What is Pathways?
Pathways is a resource implemented by Pitt to help students most effectively navigate their Pitt journey and promote student success. Pathways does this by easing administrative tasks, like scheduling appointments and messaging students; offering a central location and structure for advisors and other staff to share important information about students across offices at Pitt; and using predictive analytics to identify students who might need more support.
Do I have access to Pathways?
Does the Pathways access model meet FERPA guidelines?
Yes, the Pathways team has worked closely with the Office of University Counsel, CSSD Security, and the Registrar’s Office to make sure our access model meets FERPA guidelines. In fact, all users of Pathways must watch a video on FERPA recorded by Jennifer Seng and Patti Mathay before they are granted access to the platform.
Is Pathways trying to replace the in-person advising experience with data?
No, not at all! Pathways seeks to give advisors (1) better tools to allow them to spend more time with students and less time on administration and (2) better information so they know which students need more support and outreach.
What is the Othot piece of Pathways?
Othot is the artificial intelligence engine of Pathways. Using predictive analytics, Othot has two goals: (1) identify students who might need more support to achieve outcomes, like graduating within six years, and (2) offer recommendations about extracurricular activities that could be a good choice for a student given their academic path, to date.
Does Othot’s recommendation engine suggest courses or majors?
No, we believe that advisors are the best source of information for making recommendations about course or major selection. Accordingly, the recommendation engine focuses on extracurricular activities, as the resources for these types of recommendations are more limited.
Do students see the results of the predictive analytics or recommendations?
No, only advisors and staff associated with extracurricular activities see this information. Moreover, these individuals receive specific instructions not to share the specific results with students.
Is Pathways robust enough to support different advising approaches?
Yes! Pathways in being used in a diverse group of advising settings, from small professional advising offices with low student-to-advisor ratios to school-level professional advising offices with high student-to-advisor ratios to departments with faculty advisors. The Pathways team works closely with the unit to tailor the Pathways system to the specific needs of that advising unit.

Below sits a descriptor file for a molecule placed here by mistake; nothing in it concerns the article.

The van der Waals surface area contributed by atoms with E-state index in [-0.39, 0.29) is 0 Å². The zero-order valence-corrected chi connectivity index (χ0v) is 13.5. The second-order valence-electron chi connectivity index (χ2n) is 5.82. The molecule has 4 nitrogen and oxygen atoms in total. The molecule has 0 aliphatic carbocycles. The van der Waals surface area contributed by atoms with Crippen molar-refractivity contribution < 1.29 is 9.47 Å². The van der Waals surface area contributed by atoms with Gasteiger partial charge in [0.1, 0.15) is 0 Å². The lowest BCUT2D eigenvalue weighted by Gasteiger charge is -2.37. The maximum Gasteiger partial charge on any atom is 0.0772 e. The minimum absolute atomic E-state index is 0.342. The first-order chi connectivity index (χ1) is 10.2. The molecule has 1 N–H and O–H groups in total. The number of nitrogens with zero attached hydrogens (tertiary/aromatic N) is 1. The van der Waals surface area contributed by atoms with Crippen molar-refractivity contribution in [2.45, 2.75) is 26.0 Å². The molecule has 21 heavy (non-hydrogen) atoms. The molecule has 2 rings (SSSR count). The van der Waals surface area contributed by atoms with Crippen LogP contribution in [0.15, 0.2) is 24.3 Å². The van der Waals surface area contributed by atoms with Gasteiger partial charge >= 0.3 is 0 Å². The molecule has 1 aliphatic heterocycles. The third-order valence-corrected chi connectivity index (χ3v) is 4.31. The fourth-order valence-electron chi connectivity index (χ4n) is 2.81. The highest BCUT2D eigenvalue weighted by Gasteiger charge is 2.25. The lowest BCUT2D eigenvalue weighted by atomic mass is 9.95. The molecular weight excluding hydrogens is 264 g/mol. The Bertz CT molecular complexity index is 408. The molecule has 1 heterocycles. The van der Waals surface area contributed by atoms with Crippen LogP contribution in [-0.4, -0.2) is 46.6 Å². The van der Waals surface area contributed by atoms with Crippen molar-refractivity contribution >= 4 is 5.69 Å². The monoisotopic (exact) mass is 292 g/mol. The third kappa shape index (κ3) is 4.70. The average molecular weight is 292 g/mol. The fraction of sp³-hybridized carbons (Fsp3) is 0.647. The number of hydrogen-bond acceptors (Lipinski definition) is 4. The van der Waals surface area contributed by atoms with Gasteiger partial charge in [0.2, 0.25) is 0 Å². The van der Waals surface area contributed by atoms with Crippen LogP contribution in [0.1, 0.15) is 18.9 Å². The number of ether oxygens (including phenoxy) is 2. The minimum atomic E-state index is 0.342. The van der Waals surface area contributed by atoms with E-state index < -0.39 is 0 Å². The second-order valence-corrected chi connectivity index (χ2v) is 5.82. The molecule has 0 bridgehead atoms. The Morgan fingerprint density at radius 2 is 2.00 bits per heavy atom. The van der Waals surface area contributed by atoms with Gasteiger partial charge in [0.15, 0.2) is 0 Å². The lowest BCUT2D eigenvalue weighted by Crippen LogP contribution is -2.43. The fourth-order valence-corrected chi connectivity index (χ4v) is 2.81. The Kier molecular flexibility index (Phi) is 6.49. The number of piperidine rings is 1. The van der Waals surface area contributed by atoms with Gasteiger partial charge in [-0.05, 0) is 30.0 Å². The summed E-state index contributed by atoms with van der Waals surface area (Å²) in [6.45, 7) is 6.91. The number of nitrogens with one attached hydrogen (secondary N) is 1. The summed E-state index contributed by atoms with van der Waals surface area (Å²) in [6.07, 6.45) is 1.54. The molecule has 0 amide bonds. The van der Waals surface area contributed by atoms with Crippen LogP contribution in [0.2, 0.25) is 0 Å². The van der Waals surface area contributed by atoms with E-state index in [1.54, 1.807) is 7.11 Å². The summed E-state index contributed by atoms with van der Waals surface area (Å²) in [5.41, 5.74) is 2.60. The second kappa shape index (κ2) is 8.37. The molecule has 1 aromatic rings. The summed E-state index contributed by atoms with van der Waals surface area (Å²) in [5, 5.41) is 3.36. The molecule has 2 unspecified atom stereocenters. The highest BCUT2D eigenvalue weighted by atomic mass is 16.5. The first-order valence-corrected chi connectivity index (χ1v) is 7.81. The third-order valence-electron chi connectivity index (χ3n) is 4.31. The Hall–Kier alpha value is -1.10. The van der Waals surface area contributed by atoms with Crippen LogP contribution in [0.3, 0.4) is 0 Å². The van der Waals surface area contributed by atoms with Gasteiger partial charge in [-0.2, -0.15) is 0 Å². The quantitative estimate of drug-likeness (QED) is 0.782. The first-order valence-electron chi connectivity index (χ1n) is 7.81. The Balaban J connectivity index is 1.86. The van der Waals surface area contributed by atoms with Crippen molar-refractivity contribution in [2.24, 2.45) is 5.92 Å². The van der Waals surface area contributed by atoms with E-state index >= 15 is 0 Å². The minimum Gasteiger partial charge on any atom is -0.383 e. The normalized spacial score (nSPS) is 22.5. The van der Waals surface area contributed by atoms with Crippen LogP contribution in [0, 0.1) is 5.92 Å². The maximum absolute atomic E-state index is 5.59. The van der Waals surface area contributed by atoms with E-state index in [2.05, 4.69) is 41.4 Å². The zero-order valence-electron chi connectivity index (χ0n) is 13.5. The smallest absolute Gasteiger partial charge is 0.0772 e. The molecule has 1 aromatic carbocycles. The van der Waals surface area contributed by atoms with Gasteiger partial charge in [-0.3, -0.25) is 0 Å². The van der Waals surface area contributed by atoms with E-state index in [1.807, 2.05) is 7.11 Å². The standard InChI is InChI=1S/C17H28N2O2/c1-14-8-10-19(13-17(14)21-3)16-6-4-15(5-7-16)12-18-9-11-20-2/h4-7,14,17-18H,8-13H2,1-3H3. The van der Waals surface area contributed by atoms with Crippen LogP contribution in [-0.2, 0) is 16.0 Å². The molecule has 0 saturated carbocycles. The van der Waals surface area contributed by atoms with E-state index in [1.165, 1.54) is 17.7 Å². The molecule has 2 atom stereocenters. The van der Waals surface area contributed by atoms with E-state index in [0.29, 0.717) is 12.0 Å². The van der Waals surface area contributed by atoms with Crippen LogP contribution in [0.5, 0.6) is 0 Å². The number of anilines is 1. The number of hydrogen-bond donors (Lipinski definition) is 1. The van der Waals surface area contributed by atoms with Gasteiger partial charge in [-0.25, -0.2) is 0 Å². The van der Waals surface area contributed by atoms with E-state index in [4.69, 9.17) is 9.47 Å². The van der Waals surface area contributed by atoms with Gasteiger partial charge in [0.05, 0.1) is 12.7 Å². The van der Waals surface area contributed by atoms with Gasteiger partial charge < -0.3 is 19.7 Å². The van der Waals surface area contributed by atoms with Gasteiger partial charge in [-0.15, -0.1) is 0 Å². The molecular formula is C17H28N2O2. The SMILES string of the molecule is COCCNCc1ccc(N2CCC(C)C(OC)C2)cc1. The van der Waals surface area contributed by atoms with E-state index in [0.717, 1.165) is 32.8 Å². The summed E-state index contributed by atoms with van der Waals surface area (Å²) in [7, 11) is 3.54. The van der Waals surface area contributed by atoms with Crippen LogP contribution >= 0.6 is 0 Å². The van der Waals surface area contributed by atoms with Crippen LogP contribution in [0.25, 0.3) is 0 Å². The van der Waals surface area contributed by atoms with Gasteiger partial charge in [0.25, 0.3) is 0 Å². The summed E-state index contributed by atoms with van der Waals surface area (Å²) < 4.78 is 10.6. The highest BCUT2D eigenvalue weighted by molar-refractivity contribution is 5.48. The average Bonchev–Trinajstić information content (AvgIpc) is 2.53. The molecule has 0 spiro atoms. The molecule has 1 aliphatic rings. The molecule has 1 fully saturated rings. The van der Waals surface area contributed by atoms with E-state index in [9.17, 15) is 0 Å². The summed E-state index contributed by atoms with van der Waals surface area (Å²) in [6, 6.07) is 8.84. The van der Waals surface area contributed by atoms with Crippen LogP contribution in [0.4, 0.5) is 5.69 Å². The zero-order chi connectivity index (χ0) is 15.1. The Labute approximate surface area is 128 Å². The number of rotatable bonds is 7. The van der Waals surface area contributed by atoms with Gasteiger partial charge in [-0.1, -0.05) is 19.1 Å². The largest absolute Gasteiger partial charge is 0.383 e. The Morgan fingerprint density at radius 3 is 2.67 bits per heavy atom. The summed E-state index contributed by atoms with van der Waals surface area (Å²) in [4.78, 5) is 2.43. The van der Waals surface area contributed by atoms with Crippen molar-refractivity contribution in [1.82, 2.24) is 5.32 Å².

How did we choose EAB and Othot?
An open and inclusive process was used to identify and select EAB and Othot. In 2016 a request for proposals was made available. Proposals were scored by a group of faculty and administrators from a variety of academic units on campus. The three proposals with the best scores were invited to present to a larger group of faculty, advisors, students, and the administrators in February 2017. Those in attendance were asked to provide reviews of the presentations. Based on the reviews, it was determined that no one proposal addressed all of the areas identified in the request for proposals. It was decided that the combination of EAB and Othot best met those needs because they were, in combination, able to address many of the areas identified in the request for proposal.
What is predictive analytics and your ability to opt-out of advisor/administrator access to this information?
As part of Pathways, we use administrative student data (e.g., course grades, GPA, admissions data) to identify students who might need more help to achieve key milestones, like being retained and graduating on-time. Advisors and administrators will use the results of these predictive analytic models for targeted outreach to students and to inform advising.
It is important to keep in mind that only administrative student data are used, not things like, card swipes around campus or Wifi usage. However, students can opt-out of advisors and administrators having access to the results of the predictive analytic models. As such, students would not be a part of targeted outreach and their advisors wouldn’t have the results of the predictive analytic models to inform advising conversations.